St James’s Place also disclosed on Wednesday that Bank of America Merrill Lynch had replaced Deutsche Bank as its joint corporate broker, working alongside JPMorgan Cazenove.

            Shares in St James’s Place rose 16.3p or 4.35 per cent to 396.2p – their highest level since the onset of the financial crisis in August 2007.

            FT Comment

            New business growth at St James’s Place has accelerated in recent weeks, and its business model looks relatively well placed to deal with regulatory changes in the sector in 2013. But much of this appears to be priced in. After outperforming the mid-cap index by almost 15 per cent in the past six months, the shares trade on more than 21 times full-year 2012 earnings of 18p – a large premium to the FTSE 350 life insurance sector on 11 times earnings, and to wealth management peers Brewin Dolphin on 13, and Rathbones on 17. That leaves little room for any slip ups.

            ● Andy Haste, former boss of RSA, has been named as Lloyd’s of London’s deputy chairman. He replaces Andreas Prindl, who is retiring.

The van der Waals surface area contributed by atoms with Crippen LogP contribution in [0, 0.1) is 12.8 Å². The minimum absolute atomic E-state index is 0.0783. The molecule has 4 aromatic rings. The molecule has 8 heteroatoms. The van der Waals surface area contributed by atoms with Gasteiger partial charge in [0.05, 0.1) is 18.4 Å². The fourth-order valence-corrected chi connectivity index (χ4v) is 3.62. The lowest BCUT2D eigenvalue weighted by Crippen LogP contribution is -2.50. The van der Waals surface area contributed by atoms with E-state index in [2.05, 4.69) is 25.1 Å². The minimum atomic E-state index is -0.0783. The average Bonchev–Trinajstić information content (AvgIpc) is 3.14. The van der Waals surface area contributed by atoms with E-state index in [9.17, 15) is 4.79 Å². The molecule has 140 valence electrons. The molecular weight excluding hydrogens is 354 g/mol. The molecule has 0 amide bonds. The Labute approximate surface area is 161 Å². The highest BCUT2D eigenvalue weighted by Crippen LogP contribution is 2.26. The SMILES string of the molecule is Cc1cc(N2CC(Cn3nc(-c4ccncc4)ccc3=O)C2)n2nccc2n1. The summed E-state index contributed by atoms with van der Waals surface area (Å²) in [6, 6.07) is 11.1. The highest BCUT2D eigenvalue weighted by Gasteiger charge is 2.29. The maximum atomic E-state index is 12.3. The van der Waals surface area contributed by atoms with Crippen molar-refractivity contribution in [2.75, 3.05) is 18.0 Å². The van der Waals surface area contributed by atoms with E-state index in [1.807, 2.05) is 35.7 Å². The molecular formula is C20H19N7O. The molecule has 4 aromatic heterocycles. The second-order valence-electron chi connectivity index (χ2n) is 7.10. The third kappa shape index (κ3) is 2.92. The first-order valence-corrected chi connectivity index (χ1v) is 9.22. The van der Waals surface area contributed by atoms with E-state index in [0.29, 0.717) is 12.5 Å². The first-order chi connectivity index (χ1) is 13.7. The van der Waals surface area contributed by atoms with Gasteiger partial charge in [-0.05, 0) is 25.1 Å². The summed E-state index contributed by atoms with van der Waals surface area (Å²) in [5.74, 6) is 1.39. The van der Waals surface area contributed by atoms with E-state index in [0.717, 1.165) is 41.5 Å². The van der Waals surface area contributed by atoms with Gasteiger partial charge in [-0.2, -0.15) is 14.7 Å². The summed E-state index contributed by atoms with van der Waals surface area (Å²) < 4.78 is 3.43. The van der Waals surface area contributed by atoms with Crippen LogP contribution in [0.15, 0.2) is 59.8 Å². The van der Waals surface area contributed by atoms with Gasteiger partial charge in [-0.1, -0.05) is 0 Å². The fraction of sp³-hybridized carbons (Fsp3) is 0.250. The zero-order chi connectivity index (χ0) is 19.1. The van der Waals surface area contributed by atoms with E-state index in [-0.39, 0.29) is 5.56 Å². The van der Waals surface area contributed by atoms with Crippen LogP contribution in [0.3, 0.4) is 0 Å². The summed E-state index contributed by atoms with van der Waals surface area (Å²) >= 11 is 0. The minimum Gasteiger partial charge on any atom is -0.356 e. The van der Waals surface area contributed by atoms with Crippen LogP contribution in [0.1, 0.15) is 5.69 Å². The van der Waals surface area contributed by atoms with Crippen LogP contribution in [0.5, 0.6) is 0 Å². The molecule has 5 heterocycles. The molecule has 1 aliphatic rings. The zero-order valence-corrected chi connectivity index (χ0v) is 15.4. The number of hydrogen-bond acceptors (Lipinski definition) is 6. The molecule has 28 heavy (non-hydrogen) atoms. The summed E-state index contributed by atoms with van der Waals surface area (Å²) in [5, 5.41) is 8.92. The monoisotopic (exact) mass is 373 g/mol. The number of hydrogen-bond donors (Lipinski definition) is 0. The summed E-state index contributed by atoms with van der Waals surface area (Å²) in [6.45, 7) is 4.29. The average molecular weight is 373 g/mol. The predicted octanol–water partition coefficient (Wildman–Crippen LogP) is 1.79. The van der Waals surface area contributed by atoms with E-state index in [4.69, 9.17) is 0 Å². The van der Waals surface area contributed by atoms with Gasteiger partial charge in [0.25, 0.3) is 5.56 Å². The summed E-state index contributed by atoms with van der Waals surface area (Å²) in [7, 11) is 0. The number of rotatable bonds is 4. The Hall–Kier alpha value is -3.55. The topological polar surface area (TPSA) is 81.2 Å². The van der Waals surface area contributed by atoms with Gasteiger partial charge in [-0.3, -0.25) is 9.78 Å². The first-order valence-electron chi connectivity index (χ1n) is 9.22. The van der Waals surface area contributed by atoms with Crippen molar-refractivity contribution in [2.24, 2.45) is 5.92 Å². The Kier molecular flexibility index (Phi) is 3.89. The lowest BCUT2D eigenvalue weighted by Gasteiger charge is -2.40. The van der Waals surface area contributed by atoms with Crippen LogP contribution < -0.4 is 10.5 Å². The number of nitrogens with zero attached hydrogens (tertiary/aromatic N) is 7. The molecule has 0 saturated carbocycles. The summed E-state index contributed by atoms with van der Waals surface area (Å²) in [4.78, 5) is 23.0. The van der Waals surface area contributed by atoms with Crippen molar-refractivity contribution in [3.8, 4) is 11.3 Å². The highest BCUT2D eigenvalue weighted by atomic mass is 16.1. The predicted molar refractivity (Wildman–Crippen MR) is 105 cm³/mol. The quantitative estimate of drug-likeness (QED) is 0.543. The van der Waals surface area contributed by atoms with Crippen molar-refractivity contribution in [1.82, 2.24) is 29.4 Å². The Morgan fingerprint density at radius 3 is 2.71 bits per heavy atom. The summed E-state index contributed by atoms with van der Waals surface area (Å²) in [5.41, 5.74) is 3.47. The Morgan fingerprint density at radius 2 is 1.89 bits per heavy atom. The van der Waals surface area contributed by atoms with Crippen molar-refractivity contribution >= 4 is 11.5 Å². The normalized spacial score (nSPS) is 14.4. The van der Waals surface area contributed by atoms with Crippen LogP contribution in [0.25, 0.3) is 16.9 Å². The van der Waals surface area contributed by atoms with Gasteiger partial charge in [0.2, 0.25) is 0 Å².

KPMG opens office in Myanmar

            Posted on 31 October 2012 by

            KPMG has become the first of the big four professional services firms to open a Myanmar office, in what some observers see as a crucial step in the entry of big western investors to the country.

            The move highlights Myanmar’s rapid opening after western governments eased economic sanctions earlier this year. It also underlines the impact of the US policy shift on corporate America.

              KPMG withdrew from Myanmar in the early 2000s after the US imposed sanctions but is now seeing strong investment interest, particularly from its large base of Thai, Japanese and international clients in neighbouring Thailand and Singapore.

              Even so, the company’s rapid re-entry to Myanmar – before the country has finalised its much-postponed new foreign investment law and ahead of a new regulatory framework for business – surprised some Yangon-based analysts.

              “Every day we’re hearing of some new move by one company or another to enter Myanmar – but before the new legal framework is certain, it’s doubtful there’ll be many big investments,” said one Yangon-based diplomat.